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Hollander beater

 

Hollander beater

A Hollander beater is a machine developed by the Dutch in 1680 to produce paper pulp from cellulose containing plant fibers. It replaced stamp mills for preparing pulp because the Hollander could produce in one day the same quantity of pulp it would take a stamp mill eight days to prepare.[1]

Hollander beater patent

However, the wooden paddles and beating process of a stamp mill produced longer, more easily hydrated, and more fibrillated cellulose fibers; thus increasing the resulting paper's strength. The Hollander used metal blades and a chopping action to cut the raw material, resulting in shorter cellulose fibers and weaker paper. Further, the metal blades of the Hollander often introduced metal contaminants into the paper as one metal blade struck another. These contaminants often acted as catalysts for oxidation that have been implicated in foxing.[1]

In turn, the Hollander was (partially) replaced by the conical refiner (or Jordan refiner, named after it's inventor Joseph Jordan.[1]

A Hollander beater

A Hollander beater design consists of a circular or ovoid water raceway with a beater wheel at a single point along the raceway. The beater wheel is a centrifugal compressor or radial impeller cylinder parallel to a grooved plate,[2] similar to the construction of a water wheel or timing pulley. Under power, the blades rotate to beat the fiber into a usable pulp slurry. The beater wheel and plate do not touch, as this would result in cutting, but the distance between the two is often adjusted to increase or reduce the level of pressure the fibers are compressed to pass through the beater.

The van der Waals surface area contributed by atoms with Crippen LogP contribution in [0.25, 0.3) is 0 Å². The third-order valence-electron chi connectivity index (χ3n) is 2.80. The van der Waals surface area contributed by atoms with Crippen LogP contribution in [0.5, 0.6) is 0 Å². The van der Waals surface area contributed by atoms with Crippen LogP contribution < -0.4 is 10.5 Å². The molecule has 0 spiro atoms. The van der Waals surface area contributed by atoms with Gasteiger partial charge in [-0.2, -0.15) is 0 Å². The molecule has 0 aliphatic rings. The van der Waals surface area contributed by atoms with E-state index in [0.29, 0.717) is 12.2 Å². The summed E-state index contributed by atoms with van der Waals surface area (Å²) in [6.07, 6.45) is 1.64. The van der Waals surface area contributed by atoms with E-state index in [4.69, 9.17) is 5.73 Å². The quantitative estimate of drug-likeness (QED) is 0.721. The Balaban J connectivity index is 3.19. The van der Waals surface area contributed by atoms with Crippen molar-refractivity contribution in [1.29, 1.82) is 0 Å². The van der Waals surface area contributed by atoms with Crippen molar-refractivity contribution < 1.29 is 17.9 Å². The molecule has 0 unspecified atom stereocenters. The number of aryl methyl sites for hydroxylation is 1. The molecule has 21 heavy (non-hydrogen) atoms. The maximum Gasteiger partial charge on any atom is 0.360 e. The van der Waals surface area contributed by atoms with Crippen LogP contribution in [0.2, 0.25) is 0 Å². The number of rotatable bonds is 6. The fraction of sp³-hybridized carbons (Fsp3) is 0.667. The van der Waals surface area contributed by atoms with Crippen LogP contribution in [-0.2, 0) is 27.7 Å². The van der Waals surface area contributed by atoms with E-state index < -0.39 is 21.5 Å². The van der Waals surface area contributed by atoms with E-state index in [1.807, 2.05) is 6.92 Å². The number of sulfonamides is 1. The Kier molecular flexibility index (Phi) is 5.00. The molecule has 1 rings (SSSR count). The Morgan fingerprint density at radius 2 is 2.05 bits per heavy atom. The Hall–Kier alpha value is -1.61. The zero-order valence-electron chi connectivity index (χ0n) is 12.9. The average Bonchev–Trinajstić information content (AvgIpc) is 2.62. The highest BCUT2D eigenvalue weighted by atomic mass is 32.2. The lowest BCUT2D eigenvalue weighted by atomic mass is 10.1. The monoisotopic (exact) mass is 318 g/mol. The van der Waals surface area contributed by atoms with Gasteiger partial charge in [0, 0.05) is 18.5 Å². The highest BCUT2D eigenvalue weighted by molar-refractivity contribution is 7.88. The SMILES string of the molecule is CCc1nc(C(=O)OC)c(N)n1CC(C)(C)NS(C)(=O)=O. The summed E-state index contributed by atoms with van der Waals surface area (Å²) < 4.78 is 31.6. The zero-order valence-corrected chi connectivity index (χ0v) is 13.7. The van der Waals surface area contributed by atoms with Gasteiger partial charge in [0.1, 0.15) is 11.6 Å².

The objective of using a beater (rather than some other process like grinding, as many wood-pulp mills do) is to create longer, hydrated, fibrillated fibers. (Fibrillated fibers are abraded to the extent that many partially broken-off fibers extend from the main fiber, increasing the fiber's surface area, and therefore its potential for hydrogen bonding). Grinding of fibers is not desirable. Therefore, the "blades" are not what you might think of as "sharpened," and well-designed beaters will make it possible to minimize the shear action of the rotating blades against the bottom of the water raceway.

References

  1. ^ a b c Clapp, Verner W. (1972). "The story of permanent/durable book-paper, 1115–1970". Restaurator (Suppl. No. 3): 1–51.  
  2. ^ Lumiainen, J (2000). "4: Refining of chemical pulp". Papermaking Part 1 (PDF). p. 98.  

External links

  • The Paper Project
  • Ontario Science Centre
  • Tools for Paper
  • Madgoose Press Medieval Paper Technology
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